It isn’t just large-scale injustice that bothers Buzz, though. When it comes to wrong and right, he has no sense of scale. He uses the same howitzer to go after casino moguls and Costco shoppers who hold him up in line. And he’s simply incapable of standing back and letting go. After Buzz wrote about Steve Wynn’s efforts as a Foxwoods spokesman in an Inky column in March — he said Wynn acted with “an utter lack of diplomacy and preparation” — the Vegas entrepreneur phoned him to object. Buzz called him a bully. Buzz accused him of picking on Italians and Jews. Buzz told him, “I don’t give a shit what you think!” Wynn told Buzz, “You’re a really angry man.”
Then there’s the matter of fellow writer Michael Lewis. “Buzz has a Michael Lewis obsession,” Ceisler confides. It isn’t hard to see why. In 2003, Lewis published a book, Moneyball, that stripped baseball of its soul and reduced it to cold, hard statistics — pitches thrown, ground-outs, on-base percentages. What was worse, Lewis turned the familiar Buzz paradigm on its head: In Moneyball, those who cling to tradition are hidebound hicks; the real heroes are the analysts, the “sabermetricians” unswayed by matters of the heart. This made Buzz apoplectic. Ceisler tells about a recent meeting at which the Philadelphia Film Society board — he and Buzz are both members — was assembling a slate of movies nominated for Academy Awards. Buzz left the room momentarily, and while he was gone, the group agreed to torment him. Upon his return, “Somebody says, ‘Well, what should we show next?’” Ceisler recalls. “And we all said, ‘The Blind Side!’” — the movie made from another Michael Lewis book that won Sandra Bullock her Oscar. “Buzz just went off,” Ceisler says in awe.
In 2005, Buzz came out with a baseball book of his own: Three Nights in August, a painstaking reenactment of the thought processes of old-school St. Louis Cardinals manager Tony La Russa during a stand against the Chicago Cubs. Buzz insists he didn’t write it to refute Moneyball, but it’s hard to read it any other way. Those Yankees games with Dad bleed all over the pages:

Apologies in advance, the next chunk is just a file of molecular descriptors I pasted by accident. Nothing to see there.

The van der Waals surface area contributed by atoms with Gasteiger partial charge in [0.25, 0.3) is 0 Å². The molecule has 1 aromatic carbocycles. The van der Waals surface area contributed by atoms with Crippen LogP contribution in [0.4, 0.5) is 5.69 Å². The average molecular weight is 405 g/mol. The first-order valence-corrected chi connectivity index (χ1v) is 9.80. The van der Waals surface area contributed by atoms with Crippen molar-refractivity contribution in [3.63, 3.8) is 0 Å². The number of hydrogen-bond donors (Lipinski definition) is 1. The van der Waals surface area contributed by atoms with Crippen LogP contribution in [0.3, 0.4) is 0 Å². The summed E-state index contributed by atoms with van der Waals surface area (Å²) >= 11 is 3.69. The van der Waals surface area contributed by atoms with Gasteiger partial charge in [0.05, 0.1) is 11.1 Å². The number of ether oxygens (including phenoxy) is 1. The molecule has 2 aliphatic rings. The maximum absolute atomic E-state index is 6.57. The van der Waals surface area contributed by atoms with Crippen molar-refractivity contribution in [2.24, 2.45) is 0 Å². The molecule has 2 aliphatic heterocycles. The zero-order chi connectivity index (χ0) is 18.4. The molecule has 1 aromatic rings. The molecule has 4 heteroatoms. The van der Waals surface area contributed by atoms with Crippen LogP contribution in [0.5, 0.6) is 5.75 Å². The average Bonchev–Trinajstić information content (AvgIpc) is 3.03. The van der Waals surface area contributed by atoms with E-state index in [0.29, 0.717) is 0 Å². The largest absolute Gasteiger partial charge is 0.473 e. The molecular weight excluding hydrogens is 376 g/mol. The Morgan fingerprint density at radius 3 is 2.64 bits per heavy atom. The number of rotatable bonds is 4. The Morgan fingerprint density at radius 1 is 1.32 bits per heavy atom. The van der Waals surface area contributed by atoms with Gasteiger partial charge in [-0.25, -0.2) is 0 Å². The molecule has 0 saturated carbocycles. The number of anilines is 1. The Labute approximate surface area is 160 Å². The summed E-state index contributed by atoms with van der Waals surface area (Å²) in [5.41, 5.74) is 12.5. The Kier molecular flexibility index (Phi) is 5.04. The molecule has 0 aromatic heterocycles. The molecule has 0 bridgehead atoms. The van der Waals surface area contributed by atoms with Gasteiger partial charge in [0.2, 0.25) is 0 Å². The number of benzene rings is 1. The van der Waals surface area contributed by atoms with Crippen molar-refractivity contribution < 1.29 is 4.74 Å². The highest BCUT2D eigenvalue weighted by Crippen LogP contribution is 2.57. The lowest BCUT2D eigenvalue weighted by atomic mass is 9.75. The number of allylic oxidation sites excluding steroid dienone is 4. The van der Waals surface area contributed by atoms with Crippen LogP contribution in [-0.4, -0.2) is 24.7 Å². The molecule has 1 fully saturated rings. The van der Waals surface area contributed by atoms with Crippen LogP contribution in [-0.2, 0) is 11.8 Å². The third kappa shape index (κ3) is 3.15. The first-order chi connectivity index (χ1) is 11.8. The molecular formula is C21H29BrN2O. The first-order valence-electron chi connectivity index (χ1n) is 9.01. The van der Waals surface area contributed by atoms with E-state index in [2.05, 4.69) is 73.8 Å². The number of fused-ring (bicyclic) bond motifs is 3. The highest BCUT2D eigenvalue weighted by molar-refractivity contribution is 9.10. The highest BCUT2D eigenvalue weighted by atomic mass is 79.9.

It is wrong to say that the new breed doesn’t care about baseball. But it’s not wrong to say that there is no way they could possibly love it, and so much of baseball is about love. …
Buzz followed Three Nights up with a long piece in the New York Times Magazine sports quarterly accusing Cubs management of hurrying pitcher Kerry Wood along instead of gradually building him up in the minors. It had a Bissinger tale’s familiar hero (loyal, eager-to-please player), villain (greedy front office), and nostalgia for the old days. It also had significant problems, as a blizzard of bloggers gleefully pointed out by running the numbers to prove that pitchers today spend more time in the minors than they used to, and pitch fewer innings once brought up. Buzz’s story, sports blog FireJoeMorgan.com declared, was “the exact opposite of truth.”
It was Buzz’s first real taste of the vengeance of the Internet.